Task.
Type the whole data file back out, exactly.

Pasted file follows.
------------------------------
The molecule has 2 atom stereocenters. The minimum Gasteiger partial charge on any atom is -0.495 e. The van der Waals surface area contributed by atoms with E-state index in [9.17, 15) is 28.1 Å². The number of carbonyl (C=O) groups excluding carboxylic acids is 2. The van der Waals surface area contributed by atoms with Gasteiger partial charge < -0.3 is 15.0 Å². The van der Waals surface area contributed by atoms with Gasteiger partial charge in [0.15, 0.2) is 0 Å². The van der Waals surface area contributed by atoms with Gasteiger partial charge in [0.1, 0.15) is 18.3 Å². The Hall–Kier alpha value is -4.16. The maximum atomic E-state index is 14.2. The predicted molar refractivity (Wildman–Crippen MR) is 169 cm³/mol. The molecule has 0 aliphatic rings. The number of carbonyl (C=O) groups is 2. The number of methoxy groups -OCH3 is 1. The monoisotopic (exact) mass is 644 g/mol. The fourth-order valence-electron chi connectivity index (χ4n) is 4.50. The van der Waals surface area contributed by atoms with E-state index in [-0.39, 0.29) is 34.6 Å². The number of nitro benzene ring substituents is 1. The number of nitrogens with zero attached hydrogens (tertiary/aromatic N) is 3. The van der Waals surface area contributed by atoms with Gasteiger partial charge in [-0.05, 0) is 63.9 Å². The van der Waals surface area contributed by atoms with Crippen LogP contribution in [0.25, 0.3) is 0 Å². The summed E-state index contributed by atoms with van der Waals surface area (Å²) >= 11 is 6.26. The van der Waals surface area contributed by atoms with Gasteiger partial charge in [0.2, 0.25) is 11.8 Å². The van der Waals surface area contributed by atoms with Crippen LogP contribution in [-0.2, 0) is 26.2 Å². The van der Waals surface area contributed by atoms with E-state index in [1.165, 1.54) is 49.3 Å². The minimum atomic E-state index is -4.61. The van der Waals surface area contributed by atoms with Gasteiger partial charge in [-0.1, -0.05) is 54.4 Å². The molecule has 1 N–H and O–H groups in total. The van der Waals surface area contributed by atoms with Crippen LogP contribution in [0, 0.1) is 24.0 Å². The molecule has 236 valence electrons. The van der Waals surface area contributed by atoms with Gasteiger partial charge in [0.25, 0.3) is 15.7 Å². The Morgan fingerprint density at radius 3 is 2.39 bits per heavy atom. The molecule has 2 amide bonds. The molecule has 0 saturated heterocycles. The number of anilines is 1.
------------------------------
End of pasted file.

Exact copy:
The molecule has 2 atom stereocenters. The minimum Gasteiger partial charge on any atom is -0.495 e. The van der Waals surface area contributed by atoms with E-state index in [9.17, 15) is 28.1 Å². The number of carbonyl (C=O) groups excluding carboxylic acids is 2. The van der Waals surface area contributed by atoms with Gasteiger partial charge < -0.3 is 15.0 Å². The van der Waals surface area contributed by atoms with Gasteiger partial charge in [0.15, 0.2) is 0 Å². The van der Waals surface area contributed by atoms with Gasteiger partial charge in [0.1, 0.15) is 18.3 Å². The Hall–Kier alpha value is -4.16. The maximum atomic E-state index is 14.2. The predicted molar refractivity (Wildman–Crippen MR) is 169 cm³/mol. The molecule has 0 aliphatic rings. The number of carbonyl (C=O) groups is 2. The number of methoxy groups -OCH3 is 1. The monoisotopic (exact) mass is 644 g/mol. The fourth-order valence-electron chi connectivity index (χ4n) is 4.50. The van der Waals surface area contributed by atoms with E-state index in [-0.39, 0.29) is 34.6 Å². The number of nitro benzene ring substituents is 1. The number of nitrogens with zero attached hydrogens (tertiary/aromatic N) is 3. The van der Waals surface area contributed by atoms with Gasteiger partial charge in [-0.05, 0) is 63.9 Å². The van der Waals surface area contributed by atoms with Crippen LogP contribution in [0.25, 0.3) is 0 Å². The summed E-state index contributed by atoms with van der Waals surface area (Å²) >= 11 is 6.26. The van der Waals surface area contributed by atoms with Gasteiger partial charge in [0.2, 0.25) is 11.8 Å². The van der Waals surface area contributed by atoms with Crippen LogP contribution in [-0.2, 0) is 26.2 Å². The van der Waals surface area contributed by atoms with E-state index in [1.165, 1.54) is 49.3 Å². The minimum atomic E-state index is -4.61. The van der Waals surface area contributed by atoms with Gasteiger partial charge in [-0.1, -0.05) is 54.4 Å². The molecule has 1 N–H and O–H groups in total. The van der Waals surface area contributed by atoms with Crippen LogP contribution in [0, 0.1) is 24.0 Å². The molecule has 236 valence electrons. The van der Waals surface area contributed by atoms with Gasteiger partial charge in [0.25, 0.3) is 15.7 Å². The Morgan fingerprint density at radius 3 is 2.39 bits per heavy atom. The molecule has 2 amide bonds. The molecule has 0 saturated heterocycles. The number of anilines is 1.